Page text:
Professor Honored for Literacy Work with Refugee Youth

To be an immigrant or refugee in the United States is to constantly face challenges with employment, transportation, healthcare, education, and everyday errands. “Their path to the United States was not easy. They have an enormous amount of strength and courage,” says Pitt Education faculty member Amanda Godley.

Godley has made it her mission to provide literacy education for refugees and immigrants to help them improve their quality of life in Pittsburgh. Godley was part of a team that was honored with the University of Pittsburgh’s 2020 Senior Vice Chancellor for Engagement Partnerships of Distinction Award. The award was conferred at the Community Engaged Scholarship Forum in March at a ceremony attended by hundreds of faculty, staff, and community leaders.

The award recognized the partnership between the University of Pittsburgh Honors College, where Godley is a faculty fellow, and the organizations Facilitating Opportunities for Refugee Growth and Empowerment (FORGE), Keep it Real, and the Alliance for Refugee Youth Support and Education (ARYSE). FORGE and Keep it Real are both student organizations at the University of Pittsburgh. ARYSE is a local community organization.

Godley is the faculty advisor for FORGE. The organization has 50 active student members who provide in-home tutoring and local high school tutoring for refugees and immigrants in the community. With Godley’s guidance, FORGE president Supriya Avadhanula designed a culturally responsive tutoring curriculum.

“Professor Godley is the perfect mentor for this kind of work,” said Avadhanula. Avadhanula said that Godley helped her learn how to approach problems and provided useful resources as she designed the tutoring curriculum.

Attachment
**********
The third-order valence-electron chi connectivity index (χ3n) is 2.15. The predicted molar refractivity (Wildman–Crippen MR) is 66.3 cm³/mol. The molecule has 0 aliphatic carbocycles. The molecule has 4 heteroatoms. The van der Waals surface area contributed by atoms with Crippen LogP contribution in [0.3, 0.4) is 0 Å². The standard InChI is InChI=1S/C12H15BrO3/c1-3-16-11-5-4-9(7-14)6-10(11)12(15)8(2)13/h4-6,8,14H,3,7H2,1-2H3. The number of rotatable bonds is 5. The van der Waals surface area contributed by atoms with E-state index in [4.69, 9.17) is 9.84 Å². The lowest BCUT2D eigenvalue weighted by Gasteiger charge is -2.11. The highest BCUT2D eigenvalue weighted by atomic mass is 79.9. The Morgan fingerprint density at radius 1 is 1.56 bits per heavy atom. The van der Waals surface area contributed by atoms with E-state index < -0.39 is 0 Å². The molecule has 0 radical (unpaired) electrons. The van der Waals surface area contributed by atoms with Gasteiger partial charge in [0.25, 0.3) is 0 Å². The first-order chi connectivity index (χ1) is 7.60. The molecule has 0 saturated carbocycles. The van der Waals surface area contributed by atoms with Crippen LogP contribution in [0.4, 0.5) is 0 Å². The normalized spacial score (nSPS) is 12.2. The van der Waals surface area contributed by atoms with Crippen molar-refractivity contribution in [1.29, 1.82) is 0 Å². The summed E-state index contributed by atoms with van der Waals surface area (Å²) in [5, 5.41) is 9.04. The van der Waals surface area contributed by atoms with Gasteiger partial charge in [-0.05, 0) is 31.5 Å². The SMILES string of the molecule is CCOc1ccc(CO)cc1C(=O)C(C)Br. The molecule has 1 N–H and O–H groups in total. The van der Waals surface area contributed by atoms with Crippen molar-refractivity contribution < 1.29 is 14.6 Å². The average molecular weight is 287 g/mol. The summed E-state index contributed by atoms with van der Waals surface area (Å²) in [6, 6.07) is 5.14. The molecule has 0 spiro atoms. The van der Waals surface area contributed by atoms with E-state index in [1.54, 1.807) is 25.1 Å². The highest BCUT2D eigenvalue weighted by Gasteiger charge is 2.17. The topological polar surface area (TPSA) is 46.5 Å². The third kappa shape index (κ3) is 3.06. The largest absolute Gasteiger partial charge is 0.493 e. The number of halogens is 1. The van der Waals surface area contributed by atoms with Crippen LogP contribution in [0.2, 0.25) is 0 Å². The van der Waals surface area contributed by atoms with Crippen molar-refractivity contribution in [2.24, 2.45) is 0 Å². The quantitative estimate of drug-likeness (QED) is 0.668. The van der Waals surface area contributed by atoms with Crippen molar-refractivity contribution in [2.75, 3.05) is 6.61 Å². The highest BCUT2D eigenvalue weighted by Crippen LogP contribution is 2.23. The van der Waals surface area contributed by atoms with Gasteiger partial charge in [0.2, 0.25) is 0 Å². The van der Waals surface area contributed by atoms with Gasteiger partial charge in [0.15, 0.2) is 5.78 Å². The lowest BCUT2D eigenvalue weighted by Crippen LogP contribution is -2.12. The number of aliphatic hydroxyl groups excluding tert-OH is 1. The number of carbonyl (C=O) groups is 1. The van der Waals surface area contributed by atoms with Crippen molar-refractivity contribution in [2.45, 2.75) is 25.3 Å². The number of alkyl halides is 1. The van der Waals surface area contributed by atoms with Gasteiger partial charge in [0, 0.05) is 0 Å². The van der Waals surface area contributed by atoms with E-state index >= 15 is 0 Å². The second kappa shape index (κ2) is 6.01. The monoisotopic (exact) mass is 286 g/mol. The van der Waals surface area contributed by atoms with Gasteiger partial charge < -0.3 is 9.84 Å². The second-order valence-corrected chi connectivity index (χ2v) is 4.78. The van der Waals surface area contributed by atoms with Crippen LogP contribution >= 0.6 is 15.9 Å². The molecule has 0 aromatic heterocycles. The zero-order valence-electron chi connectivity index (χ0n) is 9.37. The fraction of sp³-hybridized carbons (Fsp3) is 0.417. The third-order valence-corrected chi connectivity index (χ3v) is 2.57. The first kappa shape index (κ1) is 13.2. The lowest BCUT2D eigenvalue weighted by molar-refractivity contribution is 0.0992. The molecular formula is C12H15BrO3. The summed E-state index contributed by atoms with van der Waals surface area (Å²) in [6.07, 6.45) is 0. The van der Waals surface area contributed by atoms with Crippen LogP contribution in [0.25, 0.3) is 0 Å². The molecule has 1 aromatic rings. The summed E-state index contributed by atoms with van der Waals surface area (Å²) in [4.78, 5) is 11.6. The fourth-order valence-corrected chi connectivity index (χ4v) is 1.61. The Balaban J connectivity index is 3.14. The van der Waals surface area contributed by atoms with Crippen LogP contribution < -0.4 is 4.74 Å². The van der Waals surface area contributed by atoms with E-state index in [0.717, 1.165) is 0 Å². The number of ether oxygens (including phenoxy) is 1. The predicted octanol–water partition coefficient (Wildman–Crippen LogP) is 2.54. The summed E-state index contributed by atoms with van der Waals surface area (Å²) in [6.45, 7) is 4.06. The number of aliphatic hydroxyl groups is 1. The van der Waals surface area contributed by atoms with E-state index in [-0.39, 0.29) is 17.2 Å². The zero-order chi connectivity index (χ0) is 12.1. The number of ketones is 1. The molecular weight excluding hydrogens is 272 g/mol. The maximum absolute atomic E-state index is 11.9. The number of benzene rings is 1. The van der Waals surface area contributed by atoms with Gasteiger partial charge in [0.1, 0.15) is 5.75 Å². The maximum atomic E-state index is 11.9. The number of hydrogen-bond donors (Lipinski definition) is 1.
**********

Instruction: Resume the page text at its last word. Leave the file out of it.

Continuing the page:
Keep it Real, also a student organization, focuses on tutoring Somali-Bentu refugees in Pittsburgh. In the last two decades, hundreds of Somali-Bentu refugees have settled in Pittsburgh.

ARYSE, the community partner, aims to empower immigrant and refugee youth in Pittsburgh. ARYSE offers several out-of-school programs for immigrant and refugee youth, such as a summer academy and a girls’ art and maker group.

“This award speaks to the strength of the partnership between the University and ARYSE,” said Godley. “Deep long-lasting partnerships are the key to success in this kind of work.”

In her work, Godley focuses on improving English literacy for refugee families. Literacy encompasses learning both the written and the spoken language.

Godley first learned about the needs and issues of immigrant students while working as an equity consultant in public schools when she was a PhD student at the University of California Berkeley. Through summer tutoring programs in Pittsburgh, Godley learned about the circumstances of  immigrant and refugee youth in the local community. She realized how difficult it was for many to find the appropriate learning materials and wanted to fill the gap.

Leigh Patel, associate dean for equity and justice at Pitt Education, has also worked closely with migrant and refugee populations through separate projects.

“Migrants and refugees are leaving their homes not because they just want to try something else but because they are pushed out by unlivable conditions or the threat of violence or death. A lot of migrants and refugees come from places where there has been an increase in militarization. Oftentimes, there was an interaction between the United States and the country that escalated that,” said Patel.

“The work of supporting refugee and migrant students aligns closely with our School of Education’s mission to further equity and justice,” said Patel.

Godley says that now is the time to improve resources for immigrants and refugees.

“We are at a critical point. With more immigrants and refugees settling in Pittsburgh, we hope to provide more resources and partnerships to empower these communities.”

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